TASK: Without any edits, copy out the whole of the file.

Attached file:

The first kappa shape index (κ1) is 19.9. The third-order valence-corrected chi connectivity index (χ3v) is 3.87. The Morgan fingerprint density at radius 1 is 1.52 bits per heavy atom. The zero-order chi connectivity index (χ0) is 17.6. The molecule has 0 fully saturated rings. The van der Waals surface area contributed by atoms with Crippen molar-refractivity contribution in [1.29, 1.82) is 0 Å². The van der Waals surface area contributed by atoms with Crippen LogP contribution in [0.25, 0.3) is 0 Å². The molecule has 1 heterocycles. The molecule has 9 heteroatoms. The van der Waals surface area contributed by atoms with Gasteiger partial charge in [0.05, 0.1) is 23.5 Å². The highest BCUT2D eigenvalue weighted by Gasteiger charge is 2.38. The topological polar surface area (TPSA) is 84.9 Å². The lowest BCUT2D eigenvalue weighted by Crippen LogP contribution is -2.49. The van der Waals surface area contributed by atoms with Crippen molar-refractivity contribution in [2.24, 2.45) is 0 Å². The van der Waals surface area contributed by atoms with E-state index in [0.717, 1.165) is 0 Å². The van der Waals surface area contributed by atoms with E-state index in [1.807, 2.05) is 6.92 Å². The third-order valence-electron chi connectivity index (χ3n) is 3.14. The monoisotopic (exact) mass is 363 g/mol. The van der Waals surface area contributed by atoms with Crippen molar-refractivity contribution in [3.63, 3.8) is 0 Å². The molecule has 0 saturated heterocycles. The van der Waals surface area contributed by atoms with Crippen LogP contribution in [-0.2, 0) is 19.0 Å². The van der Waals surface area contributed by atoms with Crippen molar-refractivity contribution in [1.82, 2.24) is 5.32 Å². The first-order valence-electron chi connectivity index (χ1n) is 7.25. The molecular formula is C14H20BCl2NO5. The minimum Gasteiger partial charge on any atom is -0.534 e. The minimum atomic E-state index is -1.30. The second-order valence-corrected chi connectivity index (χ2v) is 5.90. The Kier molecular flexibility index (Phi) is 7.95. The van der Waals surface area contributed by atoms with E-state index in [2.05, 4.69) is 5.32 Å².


The first kappa shape index (κ1) is 19.9. The third-order valence-corrected chi connectivity index (χ3v) is 3.87. The Morgan fingerprint density at radius 1 is 1.52 bits per heavy atom. The zero-order chi connectivity index (χ0) is 17.6. The molecule has 0 fully saturated rings. The van der Waals surface area contributed by atoms with Crippen molar-refractivity contribution in [1.29, 1.82) is 0 Å². The van der Waals surface area contributed by atoms with Crippen LogP contribution in [0.25, 0.3) is 0 Å². The molecule has 1 heterocycles. The molecule has 9 heteroatoms. The van der Waals surface area contributed by atoms with Gasteiger partial charge in [0.05, 0.1) is 23.5 Å². The highest BCUT2D eigenvalue weighted by Gasteiger charge is 2.38. The topological polar surface area (TPSA) is 84.9 Å². The lowest BCUT2D eigenvalue weighted by Crippen LogP contribution is -2.49. The van der Waals surface area contributed by atoms with Crippen molar-refractivity contribution in [2.24, 2.45) is 0 Å². The van der Waals surface area contributed by atoms with E-state index in [0.717, 1.165) is 0 Å². The van der Waals surface area contributed by atoms with E-state index in [1.807, 2.05) is 6.92 Å². The third-order valence-electron chi connectivity index (χ3n) is 3.14. The monoisotopic (exact) mass is 363 g/mol. The van der Waals surface area contributed by atoms with Crippen molar-refractivity contribution in [3.63, 3.8) is 0 Å². The molecule has 0 saturated heterocycles. The van der Waals surface area contributed by atoms with Crippen LogP contribution in [-0.2, 0) is 19.0 Å². The van der Waals surface area contributed by atoms with Crippen molar-refractivity contribution in [1.82, 2.24) is 5.32 Å². The first-order valence-electron chi connectivity index (χ1n) is 7.25. The molecular formula is C14H20BCl2NO5. The minimum Gasteiger partial charge on any atom is -0.534 e. The minimum atomic E-state index is -1.30. The second-order valence-corrected chi connectivity index (χ2v) is 5.90. The Kier molecular flexibility index (Phi) is 7.95. The van der Waals surface area contributed by atoms with E-state index in [2.05, 4.69) is 5.32 Å².